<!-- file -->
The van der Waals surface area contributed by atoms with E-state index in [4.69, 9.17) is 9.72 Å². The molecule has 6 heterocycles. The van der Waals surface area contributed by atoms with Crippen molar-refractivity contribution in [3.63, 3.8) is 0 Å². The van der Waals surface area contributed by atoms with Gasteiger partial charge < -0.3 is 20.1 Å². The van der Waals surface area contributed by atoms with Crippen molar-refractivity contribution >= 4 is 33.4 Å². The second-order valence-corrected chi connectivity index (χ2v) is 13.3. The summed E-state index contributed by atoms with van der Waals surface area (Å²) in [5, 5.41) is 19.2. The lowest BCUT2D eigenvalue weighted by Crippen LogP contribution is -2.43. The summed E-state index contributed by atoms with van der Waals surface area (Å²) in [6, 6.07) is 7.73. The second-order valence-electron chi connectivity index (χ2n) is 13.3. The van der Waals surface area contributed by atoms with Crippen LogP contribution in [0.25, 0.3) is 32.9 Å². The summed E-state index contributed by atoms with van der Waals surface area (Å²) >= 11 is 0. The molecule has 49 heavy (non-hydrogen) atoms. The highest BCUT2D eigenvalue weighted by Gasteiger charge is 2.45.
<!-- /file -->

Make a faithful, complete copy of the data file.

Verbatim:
The van der Waals surface area contributed by atoms with E-state index in [4.69, 9.17) is 9.72 Å². The molecule has 6 heterocycles. The van der Waals surface area contributed by atoms with Crippen molar-refractivity contribution in [3.63, 3.8) is 0 Å². The van der Waals surface area contributed by atoms with Gasteiger partial charge < -0.3 is 20.1 Å². The van der Waals surface area contributed by atoms with Crippen molar-refractivity contribution >= 4 is 33.4 Å². The second-order valence-corrected chi connectivity index (χ2v) is 13.3. The summed E-state index contributed by atoms with van der Waals surface area (Å²) in [5, 5.41) is 19.2. The lowest BCUT2D eigenvalue weighted by Crippen LogP contribution is -2.43. The summed E-state index contributed by atoms with van der Waals surface area (Å²) in [6, 6.07) is 7.73. The second-order valence-electron chi connectivity index (χ2n) is 13.3. The van der Waals surface area contributed by atoms with Crippen LogP contribution in [0.25, 0.3) is 32.9 Å². The summed E-state index contributed by atoms with van der Waals surface area (Å²) >= 11 is 0. The molecule has 49 heavy (non-hydrogen) atoms. The highest BCUT2D eigenvalue weighted by Gasteiger charge is 2.45.